Congress is holding tax payers hostage, as the looming fiscal cliff threatens to throw us back into recession. But is the so-called "fiscal cliff" really akin to financial meltdown? What would the sequester mean for Medicare and Medicaid? And what are the chances that Congress will do nothing more than change the January 1 deadline?
Those are just a few of the questions posed by Takeaway listeners about the looming fiscal cliff. Todd Zwillich, the Takeaway's Washington correspondent, has the answers to these questions and more.
How will Medicaid recipients be affected? What about people with developmental disabilities on SSI?
There's good news and bad news here for people who rely on Medicaid. The good news first: Medicaid is exempt from the sequester that will go into effect on January 1, 2013, if Congress is unable to come to a deal. But the bad news is that if a deal is made, Republicans want Medicaid on the table if they're going to agree to tax hikes. "They think that Medicaid is a major driver of cost," Todd says. "In fact, in the states, it is."
If a compromise isn't agreed upon and we do go off this fiscal cliff, will I see a difference in my take home pay right away in January?
If we do go over the so-called cliff, everybody's tax rates will go up. But the Secretary of the Treasury has the power to adjust the amount of withholding that the IRS, or your employer, withholds from your taxes. "We may pass January 1 with no deal, but the Secretary of the Treasury may know that they're probably going to get a deal in the next month or two," Todd says. It would become very complicated for withholding if the tax rates were raised and then lowered again. This will mean that, for middle-class tax payers, their income tax will likely be unchanged come January 1, deal or no deal. The payroll tax, however? That's probably going back up.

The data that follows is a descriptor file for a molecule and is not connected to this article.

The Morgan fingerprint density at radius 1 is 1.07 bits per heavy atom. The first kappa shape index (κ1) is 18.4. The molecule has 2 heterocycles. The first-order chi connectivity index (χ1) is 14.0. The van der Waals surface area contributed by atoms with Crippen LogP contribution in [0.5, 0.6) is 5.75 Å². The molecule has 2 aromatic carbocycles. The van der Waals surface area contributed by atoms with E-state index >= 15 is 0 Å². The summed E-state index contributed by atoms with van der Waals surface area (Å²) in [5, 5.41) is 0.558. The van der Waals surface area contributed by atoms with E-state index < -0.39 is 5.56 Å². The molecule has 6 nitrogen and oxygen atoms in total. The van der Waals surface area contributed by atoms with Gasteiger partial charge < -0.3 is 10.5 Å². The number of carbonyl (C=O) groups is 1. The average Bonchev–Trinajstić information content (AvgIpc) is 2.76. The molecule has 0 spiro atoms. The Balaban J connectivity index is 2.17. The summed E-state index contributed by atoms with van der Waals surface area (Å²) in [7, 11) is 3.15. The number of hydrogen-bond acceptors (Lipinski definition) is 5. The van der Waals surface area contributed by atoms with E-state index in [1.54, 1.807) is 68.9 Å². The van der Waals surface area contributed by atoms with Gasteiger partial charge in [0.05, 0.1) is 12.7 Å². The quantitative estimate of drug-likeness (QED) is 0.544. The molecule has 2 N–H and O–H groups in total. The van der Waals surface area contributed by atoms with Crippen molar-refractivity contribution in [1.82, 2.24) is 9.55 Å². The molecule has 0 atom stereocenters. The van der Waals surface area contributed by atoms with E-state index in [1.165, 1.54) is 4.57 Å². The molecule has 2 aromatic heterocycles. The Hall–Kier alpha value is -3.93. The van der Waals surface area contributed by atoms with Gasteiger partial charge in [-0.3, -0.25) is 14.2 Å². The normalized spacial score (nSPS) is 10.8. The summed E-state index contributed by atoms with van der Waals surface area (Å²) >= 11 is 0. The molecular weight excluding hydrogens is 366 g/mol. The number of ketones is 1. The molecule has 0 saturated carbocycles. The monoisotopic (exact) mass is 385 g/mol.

What does the fiscal cliff mean for my federal student loans?
Right now, people who make less than $60,000 a year receive a tax deduction on their student loans. If we go over the fiscal cliff, the threshold to receive deductions will be lowered to $40,000 per annum. "If you make around $50,000, and you're able to write off interest on your student loans right now, you might be left in the lurch if there's no deal after January 1," Todd says.
Give me three reasons why going over the fiscal cliff will be good for the economy.
"It's hard to imagine why going over the fiscal cliff would be good for the economy," Todd says. "The Congressional Budget Office has made it clear that it would be very, very bad." However, Todd does say that the fiscal cliff is a bit of a misnomer. "The economy doesn't tank the next day," Todd says. We could fall into another recession, but it wouldn't happen right away.
What are the chances that Congress will do nothing?
Todd says the chances are quite low. "The sequester is really the big thing that's preventing Congress from doing that," Todd says. "That's $1.2 billion of automatic spending cuts on January 1st if they do nothing."
Who coined the phrase "fiscal cliff" anyway?
Not to name names, but, well, Ben Bernanke. "Of course, people in the media took it and ran with it," Todd says. "Politicians love it, because it's dramatic, it has a deadline, and there's death at the bottom."